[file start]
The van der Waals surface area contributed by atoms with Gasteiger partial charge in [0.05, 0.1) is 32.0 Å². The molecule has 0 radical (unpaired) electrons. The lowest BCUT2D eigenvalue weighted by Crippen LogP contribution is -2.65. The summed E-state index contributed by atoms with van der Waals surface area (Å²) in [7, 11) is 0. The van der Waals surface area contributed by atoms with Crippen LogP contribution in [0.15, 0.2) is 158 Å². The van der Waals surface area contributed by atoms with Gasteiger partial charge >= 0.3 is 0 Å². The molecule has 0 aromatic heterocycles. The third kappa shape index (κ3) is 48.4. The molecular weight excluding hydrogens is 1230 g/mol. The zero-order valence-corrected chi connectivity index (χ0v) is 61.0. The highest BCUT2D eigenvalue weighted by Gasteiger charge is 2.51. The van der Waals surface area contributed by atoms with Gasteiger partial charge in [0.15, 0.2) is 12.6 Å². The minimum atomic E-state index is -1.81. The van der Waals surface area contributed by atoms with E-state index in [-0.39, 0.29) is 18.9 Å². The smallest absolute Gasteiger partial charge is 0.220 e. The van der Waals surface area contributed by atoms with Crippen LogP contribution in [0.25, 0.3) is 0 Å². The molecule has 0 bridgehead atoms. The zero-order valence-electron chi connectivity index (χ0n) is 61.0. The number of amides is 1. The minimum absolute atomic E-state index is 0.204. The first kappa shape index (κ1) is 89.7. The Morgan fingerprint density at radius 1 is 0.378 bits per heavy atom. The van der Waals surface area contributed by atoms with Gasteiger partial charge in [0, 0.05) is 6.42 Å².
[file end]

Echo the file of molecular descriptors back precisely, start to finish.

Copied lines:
The van der Waals surface area contributed by atoms with Gasteiger partial charge in [0.05, 0.1) is 32.0 Å². The molecule has 0 radical (unpaired) electrons. The lowest BCUT2D eigenvalue weighted by Crippen LogP contribution is -2.65. The summed E-state index contributed by atoms with van der Waals surface area (Å²) in [7, 11) is 0. The van der Waals surface area contributed by atoms with Crippen LogP contribution in [0.15, 0.2) is 158 Å². The van der Waals surface area contributed by atoms with Gasteiger partial charge >= 0.3 is 0 Å². The molecule has 0 aromatic heterocycles. The third kappa shape index (κ3) is 48.4. The molecular weight excluding hydrogens is 1230 g/mol. The zero-order valence-corrected chi connectivity index (χ0v) is 61.0. The highest BCUT2D eigenvalue weighted by Gasteiger charge is 2.51. The van der Waals surface area contributed by atoms with Gasteiger partial charge in [0.15, 0.2) is 12.6 Å². The minimum atomic E-state index is -1.81. The van der Waals surface area contributed by atoms with E-state index in [-0.39, 0.29) is 18.9 Å². The smallest absolute Gasteiger partial charge is 0.220 e. The van der Waals surface area contributed by atoms with Crippen LogP contribution in [0.25, 0.3) is 0 Å². The molecule has 0 bridgehead atoms. The zero-order valence-electron chi connectivity index (χ0n) is 61.0. The number of amides is 1. The minimum absolute atomic E-state index is 0.204. The first kappa shape index (κ1) is 89.7. The Morgan fingerprint density at radius 1 is 0.378 bits per heavy atom. The van der Waals surface area contributed by atoms with Gasteiger partial charge in [0, 0.05) is 6.42 Å².